The phrase "follow my dream" came up approximately a dozen times last night as contestant after contestant followed a dream right onto The Voice stage. Several said that making it that far was indeed "like a dream." Let's see whose dreams came true, and whose were crushed without mercy on national television by the coaches. The power rankings:
Coach: Blake Shelton
Sometimes, when the other coaches are making self-important pleas to win over a contestant, Shelton's plainspoken gee-shucks country-boy routine cuts through it all and gets him a contender. Last night he vied for the hearts and talents of two instant fan faves and landed them both. He nabbed beleaugured smog technician and Michael Bublé-esque singer Charlie Rey by telling him, arms outstretched, "Come home." The bigger coup was netting Cassadee Pope, frontwoman for emo also-rans Hey Monday, whose B-roll clip went heavy on phone selfies with her former tourmate and mentor, Pete Wentz of Fall Out Boy. Pope turned all four chairs with a moderately pitchy take on "Torn." When the judges began to fight among themselves, Shelton said the magic words for anyone seeking to go solo: "I think you're a star."
Coach: Cee Lo Green
Inexplicably, Cee Lo was the only judge to turn his chair for Amanda Brown whose voice seemed flawless on her rendition of "Valerie." Her b-roll was her sounding all hopeful about how she just wants to launch her solo career and step away from her other job – as Adele's backing singer.
Coach: Christina Aguilera
Given that Sylvia Yacoub's biggest inspiration is her mom – who wanted to have a singing career but couldn't because she grew up in Egypt and that wasn't a possibility for women – you knew she'd go to pop's girlpower totem. Yacoub brought the pop thunder, and Aguilera landed another big-haired diva. With so many divas on Team Xtina, they are gonna run out of Whitney songs to do in, like, three weeks.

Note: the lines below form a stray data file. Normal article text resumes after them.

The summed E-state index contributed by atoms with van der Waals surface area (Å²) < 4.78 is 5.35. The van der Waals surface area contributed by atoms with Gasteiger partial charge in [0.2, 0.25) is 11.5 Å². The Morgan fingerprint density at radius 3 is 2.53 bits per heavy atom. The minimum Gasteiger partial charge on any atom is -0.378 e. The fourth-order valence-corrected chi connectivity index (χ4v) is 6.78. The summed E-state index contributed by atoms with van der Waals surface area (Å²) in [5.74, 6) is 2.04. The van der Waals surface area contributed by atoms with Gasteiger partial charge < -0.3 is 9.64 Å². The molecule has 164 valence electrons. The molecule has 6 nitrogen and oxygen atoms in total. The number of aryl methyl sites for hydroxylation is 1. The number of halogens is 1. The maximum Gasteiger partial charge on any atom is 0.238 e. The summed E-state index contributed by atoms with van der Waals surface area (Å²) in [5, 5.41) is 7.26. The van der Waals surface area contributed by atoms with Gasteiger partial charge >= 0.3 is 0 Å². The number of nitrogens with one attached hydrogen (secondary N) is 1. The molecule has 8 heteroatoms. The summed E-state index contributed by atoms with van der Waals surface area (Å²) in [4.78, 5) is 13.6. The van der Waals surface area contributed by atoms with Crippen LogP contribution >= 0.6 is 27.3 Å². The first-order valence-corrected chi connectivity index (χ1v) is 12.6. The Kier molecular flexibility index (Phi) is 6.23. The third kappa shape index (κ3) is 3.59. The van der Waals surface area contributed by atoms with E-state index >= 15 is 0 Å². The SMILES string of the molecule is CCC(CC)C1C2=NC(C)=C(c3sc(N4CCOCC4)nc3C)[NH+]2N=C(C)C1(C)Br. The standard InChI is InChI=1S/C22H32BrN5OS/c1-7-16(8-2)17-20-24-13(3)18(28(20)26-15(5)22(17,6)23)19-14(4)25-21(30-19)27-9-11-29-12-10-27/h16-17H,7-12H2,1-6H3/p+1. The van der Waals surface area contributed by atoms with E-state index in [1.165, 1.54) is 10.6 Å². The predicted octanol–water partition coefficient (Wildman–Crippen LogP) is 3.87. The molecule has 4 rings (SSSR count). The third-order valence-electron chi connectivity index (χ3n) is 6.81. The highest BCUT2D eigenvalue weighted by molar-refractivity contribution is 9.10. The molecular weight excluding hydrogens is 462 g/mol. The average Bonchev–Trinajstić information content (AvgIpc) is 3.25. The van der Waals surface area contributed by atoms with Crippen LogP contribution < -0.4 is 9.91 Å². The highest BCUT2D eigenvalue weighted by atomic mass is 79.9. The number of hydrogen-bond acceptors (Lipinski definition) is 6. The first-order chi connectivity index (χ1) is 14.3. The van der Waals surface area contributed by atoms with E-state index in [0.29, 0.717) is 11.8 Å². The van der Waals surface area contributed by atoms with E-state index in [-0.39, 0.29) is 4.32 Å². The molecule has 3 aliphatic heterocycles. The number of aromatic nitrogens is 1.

Coach: Adam Levine
No one was feeling his expressive eyebrow game tonight, apparently.
Contestant most likely flipping off the TV at home as he watched: IJ Quinn, who got no chairs for singing like a girl and works on his parents' hog farm in Georgia. He should be suitably annoyed whenever Brown and Pope, who already have pre-existing music careers, mention wanting validation or a chance.
Most intensely teased out drama point: The potential health hazards and voice-damaging effects of Rey working as a certified smog technician. Carson Daly's surprise visit to Rey at the smog shop with a Voice invitation – as if Rey wouldn't notice there is a boom mic under a car hood with him – was spectacularly hokey to boot.
Most vexing yell-at-the-TV moment: No chairs turned for soul singer Yolanda Barber, 55, one of the best voices the show's ever had on, period. The judges made shamefaced excuses, but none would admit that a mature singer with such finesse isn't a fit for a competition that is dominated by teenage pep and copious melisma.
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